Different forms of dementia, including dementia that is present in Alzheimer's disease, can cause memory impairment. Cognitive abilities are usually greatly decreased with dementia, and certain forms of long-term memory can eventually fail, typically after short-term memory has been impacted. Procedural memory works in a different way than other forms of long-term memory, though, so it is not affected as easily or early. One study showed that people with Alzheimer's, even in severe stages, could develop procedural memory and retain it for up to three months. 

Parkinson's disease

There is evidence that people living with Parkinson's disease can experience deficits in procedural memory. Since Parkinson’s is associated with degeneration of the basal ganglia, which plays a key role in utilizing procedural memory, it can impair the brain’s ability to develop and maintain skills associated with procedural memory. 


Huntington's disease

Huntington's disease is a genetic condition that leads to the degeneration of brain cells. Research has shown that people with Huntington's can experience difficulty utilizing procedural memory.

Implications in personal life and work

Psychologists who study brain function have developed theories that procedural memory can shape a person's personality. As you grow up, you learn certain behaviors and emotional responses to different stimuli. This shapes who you are, because your brain then later in life automatically issues those responses from procedural memory.

This is one reason why people have such a hard time breaking habits such as smoking or certain emotional responses. Once a process is stored in the procedural memory it is often very difficult to forget or consciously override with different behavior. Your procedural memory emits these responses automatically, so it sometimes takes a lot of willpower to be able to overcome them.

Another way that procedural memory knowledge has been applied is in organizational settings, such as large corporations and non-profits. The thought is that the complex, unique routines of an organization are stored in the procedural memory of the employees. Therefore, it can be more difficult for organizations to make changes and improvements.

To test this hypothesis, researchers performed a study to determine whether procedural memory played a role in organizational functioning. They concluded that the practices specific to an organization—which may not always be efficient or productive—are stored in procedural memory. This knowledge could assist organizations in understanding how to implement changes that could enhance employee performance.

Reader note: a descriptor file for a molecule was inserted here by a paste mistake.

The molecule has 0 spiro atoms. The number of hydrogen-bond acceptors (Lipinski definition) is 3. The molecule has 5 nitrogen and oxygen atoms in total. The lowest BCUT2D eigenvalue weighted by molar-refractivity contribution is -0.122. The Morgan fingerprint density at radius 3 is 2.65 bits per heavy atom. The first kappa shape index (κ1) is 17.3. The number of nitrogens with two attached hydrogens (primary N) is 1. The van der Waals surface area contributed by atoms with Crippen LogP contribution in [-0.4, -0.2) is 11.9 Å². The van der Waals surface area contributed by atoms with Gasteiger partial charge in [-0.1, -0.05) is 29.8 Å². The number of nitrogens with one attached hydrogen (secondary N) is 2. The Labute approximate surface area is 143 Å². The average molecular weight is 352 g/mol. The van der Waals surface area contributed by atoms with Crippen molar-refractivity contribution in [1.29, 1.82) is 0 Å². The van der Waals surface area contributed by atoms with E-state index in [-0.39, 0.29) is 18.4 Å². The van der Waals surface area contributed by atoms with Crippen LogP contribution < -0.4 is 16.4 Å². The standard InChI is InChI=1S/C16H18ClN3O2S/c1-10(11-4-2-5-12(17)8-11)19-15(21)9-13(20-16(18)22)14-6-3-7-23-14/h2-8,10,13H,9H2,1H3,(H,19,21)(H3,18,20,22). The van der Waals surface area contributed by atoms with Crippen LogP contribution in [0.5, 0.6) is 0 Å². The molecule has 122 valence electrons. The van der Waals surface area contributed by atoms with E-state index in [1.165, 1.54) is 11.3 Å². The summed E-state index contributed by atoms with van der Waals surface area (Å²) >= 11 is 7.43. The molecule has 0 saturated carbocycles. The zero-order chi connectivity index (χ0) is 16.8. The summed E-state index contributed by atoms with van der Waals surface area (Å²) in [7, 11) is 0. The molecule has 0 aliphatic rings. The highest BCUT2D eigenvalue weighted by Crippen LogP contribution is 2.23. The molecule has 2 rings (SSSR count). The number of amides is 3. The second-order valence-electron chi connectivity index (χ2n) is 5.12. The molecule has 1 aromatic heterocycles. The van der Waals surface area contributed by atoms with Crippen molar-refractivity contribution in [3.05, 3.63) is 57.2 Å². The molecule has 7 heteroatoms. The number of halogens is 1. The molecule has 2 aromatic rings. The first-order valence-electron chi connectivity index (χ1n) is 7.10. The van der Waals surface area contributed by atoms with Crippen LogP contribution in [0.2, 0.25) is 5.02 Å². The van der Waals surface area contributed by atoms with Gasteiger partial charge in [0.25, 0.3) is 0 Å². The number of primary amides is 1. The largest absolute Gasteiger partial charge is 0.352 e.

How to improve procedural memory

There are several ways you can enhance your brain’s ability to utilize procedural memory. You can sometimes improve your procedural knowledge by watching someone else do the same thing you have already practiced doing. This is called observational learning. For example, after seeing how someone else kicks a soccer ball, you might learn new techniques that you can practice, ideally making them a part of your procedural memory. 

There is also evidence that developing motor skills—such as drawing, sewing, or playing an instrument—early in life can help keep procedural memory intact as we age.

In one study, researchers noted that piano players had an increased ability to learn a new skill, comparing it to our ability to memorize a new subject when we have existing knowledge of a related subject. 

Additionally, because sleep disruptions can impair procedural memory, getting a good night’s sleep can help the brain utilize the benefits of rest. Consider creating a nighttime routine that allows you to wind down after the day and prepare yourself for sleep. 

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Your mental health and memory are intricately linked

Online therapy with BetterHelp

Online therapy can provide you with valuable tools and support if you’re experiencing complex emotions related to memory impairment or similar life challenges. With an online therapy platform like BetterHelp, you can work with a licensed therapist from home, through video calls, voice calls, or in-app messaging. Your mental health professional can connect you with exercises and other resources that may help you work through concerns related to memory and mood on your own time. With the right tools and the guidance of a licensed therapist, you can continue down the path to improved mental health. 

The effectiveness of online therapy

Research shows that online therapy can be a useful method of treating mental health concerns associated with memory impairment. In a study on the efficacy of an online intervention for individuals with injury-related memory loss, researchers found that treatment could improve both memory and mood. These results can be added to a growing body of evidence pointing to online therapy as an effective form of care for a variety of mental health-related concerns.


Procedural memory is a vital part of everyday functioning that you usually do not even realize you’re using. If you’ve experienced impairment in procedural memory or related concerns, consider getting matched with a licensed therapist online. You deserve supportive mental health care as you address the complex emotions that can be associated with memory. Online therapy can be just one step toward living a healthier, more productive life.